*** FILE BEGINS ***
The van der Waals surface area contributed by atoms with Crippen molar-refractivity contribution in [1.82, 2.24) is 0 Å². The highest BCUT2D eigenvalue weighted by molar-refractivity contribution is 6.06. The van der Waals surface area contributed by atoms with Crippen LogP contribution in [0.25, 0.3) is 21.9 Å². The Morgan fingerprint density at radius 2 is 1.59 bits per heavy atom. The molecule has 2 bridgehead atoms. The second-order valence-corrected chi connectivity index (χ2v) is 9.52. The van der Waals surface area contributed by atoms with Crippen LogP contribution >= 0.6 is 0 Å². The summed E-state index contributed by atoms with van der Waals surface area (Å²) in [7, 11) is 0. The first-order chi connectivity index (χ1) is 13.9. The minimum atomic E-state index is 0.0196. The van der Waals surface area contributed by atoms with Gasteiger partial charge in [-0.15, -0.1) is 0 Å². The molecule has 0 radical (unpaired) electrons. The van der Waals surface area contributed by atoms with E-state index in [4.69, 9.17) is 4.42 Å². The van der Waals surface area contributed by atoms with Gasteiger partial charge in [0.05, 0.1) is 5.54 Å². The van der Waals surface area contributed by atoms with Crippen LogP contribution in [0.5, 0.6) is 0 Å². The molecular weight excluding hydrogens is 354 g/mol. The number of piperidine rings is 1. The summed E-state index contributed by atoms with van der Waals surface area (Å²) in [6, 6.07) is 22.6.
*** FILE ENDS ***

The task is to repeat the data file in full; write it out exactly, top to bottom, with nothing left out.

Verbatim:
The van der Waals surface area contributed by atoms with Crippen molar-refractivity contribution in [1.82, 2.24) is 0 Å². The highest BCUT2D eigenvalue weighted by molar-refractivity contribution is 6.06. The van der Waals surface area contributed by atoms with Crippen LogP contribution in [0.25, 0.3) is 21.9 Å². The Morgan fingerprint density at radius 2 is 1.59 bits per heavy atom. The molecule has 2 bridgehead atoms. The second-order valence-corrected chi connectivity index (χ2v) is 9.52. The van der Waals surface area contributed by atoms with Crippen LogP contribution >= 0.6 is 0 Å². The summed E-state index contributed by atoms with van der Waals surface area (Å²) in [7, 11) is 0. The first-order chi connectivity index (χ1) is 13.9. The minimum atomic E-state index is 0.0196. The van der Waals surface area contributed by atoms with Gasteiger partial charge in [-0.15, -0.1) is 0 Å². The molecule has 0 radical (unpaired) electrons. The van der Waals surface area contributed by atoms with E-state index in [4.69, 9.17) is 4.42 Å². The van der Waals surface area contributed by atoms with Gasteiger partial charge in [0.05, 0.1) is 5.54 Å². The van der Waals surface area contributed by atoms with Crippen LogP contribution in [0.5, 0.6) is 0 Å². The molecular weight excluding hydrogens is 354 g/mol. The number of piperidine rings is 1. The summed E-state index contributed by atoms with van der Waals surface area (Å²) in [6, 6.07) is 22.6.